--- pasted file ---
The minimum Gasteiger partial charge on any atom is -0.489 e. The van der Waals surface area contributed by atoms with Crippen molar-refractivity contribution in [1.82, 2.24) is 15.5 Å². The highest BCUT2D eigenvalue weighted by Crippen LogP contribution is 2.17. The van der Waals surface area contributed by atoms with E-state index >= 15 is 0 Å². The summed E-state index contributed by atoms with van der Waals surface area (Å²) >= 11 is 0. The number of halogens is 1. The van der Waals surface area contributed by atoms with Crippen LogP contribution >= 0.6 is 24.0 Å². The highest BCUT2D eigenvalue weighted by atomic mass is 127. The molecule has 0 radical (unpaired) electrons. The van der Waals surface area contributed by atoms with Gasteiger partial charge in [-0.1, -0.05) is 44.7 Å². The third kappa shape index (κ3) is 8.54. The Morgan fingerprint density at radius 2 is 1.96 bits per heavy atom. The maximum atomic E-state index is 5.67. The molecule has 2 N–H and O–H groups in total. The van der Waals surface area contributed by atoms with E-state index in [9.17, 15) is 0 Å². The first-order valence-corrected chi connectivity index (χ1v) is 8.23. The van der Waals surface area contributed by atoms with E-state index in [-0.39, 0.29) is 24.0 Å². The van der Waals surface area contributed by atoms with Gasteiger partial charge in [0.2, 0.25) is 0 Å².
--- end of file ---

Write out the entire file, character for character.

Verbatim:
The minimum Gasteiger partial charge on any atom is -0.489 e. The van der Waals surface area contributed by atoms with Crippen molar-refractivity contribution in [1.82, 2.24) is 15.5 Å². The highest BCUT2D eigenvalue weighted by Crippen LogP contribution is 2.17. The van der Waals surface area contributed by atoms with E-state index >= 15 is 0 Å². The summed E-state index contributed by atoms with van der Waals surface area (Å²) >= 11 is 0. The number of halogens is 1. The van der Waals surface area contributed by atoms with Crippen LogP contribution >= 0.6 is 24.0 Å². The highest BCUT2D eigenvalue weighted by atomic mass is 127. The molecule has 0 radical (unpaired) electrons. The van der Waals surface area contributed by atoms with Gasteiger partial charge in [-0.1, -0.05) is 44.7 Å². The third kappa shape index (κ3) is 8.54. The Morgan fingerprint density at radius 2 is 1.96 bits per heavy atom. The maximum atomic E-state index is 5.67. The molecule has 2 N–H and O–H groups in total. The van der Waals surface area contributed by atoms with E-state index in [9.17, 15) is 0 Å². The first-order valence-corrected chi connectivity index (χ1v) is 8.23. The van der Waals surface area contributed by atoms with E-state index in [-0.39, 0.29) is 24.0 Å². The van der Waals surface area contributed by atoms with Gasteiger partial charge in [0.2, 0.25) is 0 Å².